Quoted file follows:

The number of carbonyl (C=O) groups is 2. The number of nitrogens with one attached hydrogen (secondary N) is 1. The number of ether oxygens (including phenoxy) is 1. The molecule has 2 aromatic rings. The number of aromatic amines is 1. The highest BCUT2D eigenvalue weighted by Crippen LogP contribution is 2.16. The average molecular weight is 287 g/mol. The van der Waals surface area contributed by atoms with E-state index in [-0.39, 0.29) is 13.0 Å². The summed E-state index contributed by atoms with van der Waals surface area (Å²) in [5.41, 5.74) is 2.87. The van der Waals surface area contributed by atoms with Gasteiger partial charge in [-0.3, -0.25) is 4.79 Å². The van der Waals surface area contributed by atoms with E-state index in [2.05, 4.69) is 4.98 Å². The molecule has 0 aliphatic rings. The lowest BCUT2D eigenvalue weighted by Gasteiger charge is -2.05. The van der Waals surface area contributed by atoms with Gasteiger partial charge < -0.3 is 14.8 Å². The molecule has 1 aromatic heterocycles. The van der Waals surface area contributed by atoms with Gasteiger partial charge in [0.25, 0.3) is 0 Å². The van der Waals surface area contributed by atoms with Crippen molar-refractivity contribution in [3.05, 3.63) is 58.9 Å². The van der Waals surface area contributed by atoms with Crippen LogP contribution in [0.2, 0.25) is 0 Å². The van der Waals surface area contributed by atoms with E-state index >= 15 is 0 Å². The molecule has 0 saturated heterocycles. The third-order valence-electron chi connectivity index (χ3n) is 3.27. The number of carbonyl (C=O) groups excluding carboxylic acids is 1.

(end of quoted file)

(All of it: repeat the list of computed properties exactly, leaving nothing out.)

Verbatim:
The number of carbonyl (C=O) groups is 2. The number of nitrogens with one attached hydrogen (secondary N) is 1. The number of ether oxygens (including phenoxy) is 1. The molecule has 2 aromatic rings. The number of aromatic amines is 1. The highest BCUT2D eigenvalue weighted by Crippen LogP contribution is 2.16. The average molecular weight is 287 g/mol. The van der Waals surface area contributed by atoms with E-state index in [-0.39, 0.29) is 13.0 Å². The summed E-state index contributed by atoms with van der Waals surface area (Å²) in [5.41, 5.74) is 2.87. The van der Waals surface area contributed by atoms with Gasteiger partial charge in [-0.3, -0.25) is 4.79 Å². The van der Waals surface area contributed by atoms with E-state index in [2.05, 4.69) is 4.98 Å². The molecule has 0 aliphatic rings. The lowest BCUT2D eigenvalue weighted by Gasteiger charge is -2.05. The van der Waals surface area contributed by atoms with Gasteiger partial charge < -0.3 is 14.8 Å². The molecule has 1 aromatic heterocycles. The van der Waals surface area contributed by atoms with Gasteiger partial charge in [0.25, 0.3) is 0 Å². The van der Waals surface area contributed by atoms with Crippen molar-refractivity contribution in [3.05, 3.63) is 58.9 Å². The van der Waals surface area contributed by atoms with Crippen LogP contribution in [0.2, 0.25) is 0 Å². The van der Waals surface area contributed by atoms with E-state index >= 15 is 0 Å². The molecule has 0 saturated heterocycles. The third-order valence-electron chi connectivity index (χ3n) is 3.27. The number of carbonyl (C=O) groups excluding carboxylic acids is 1.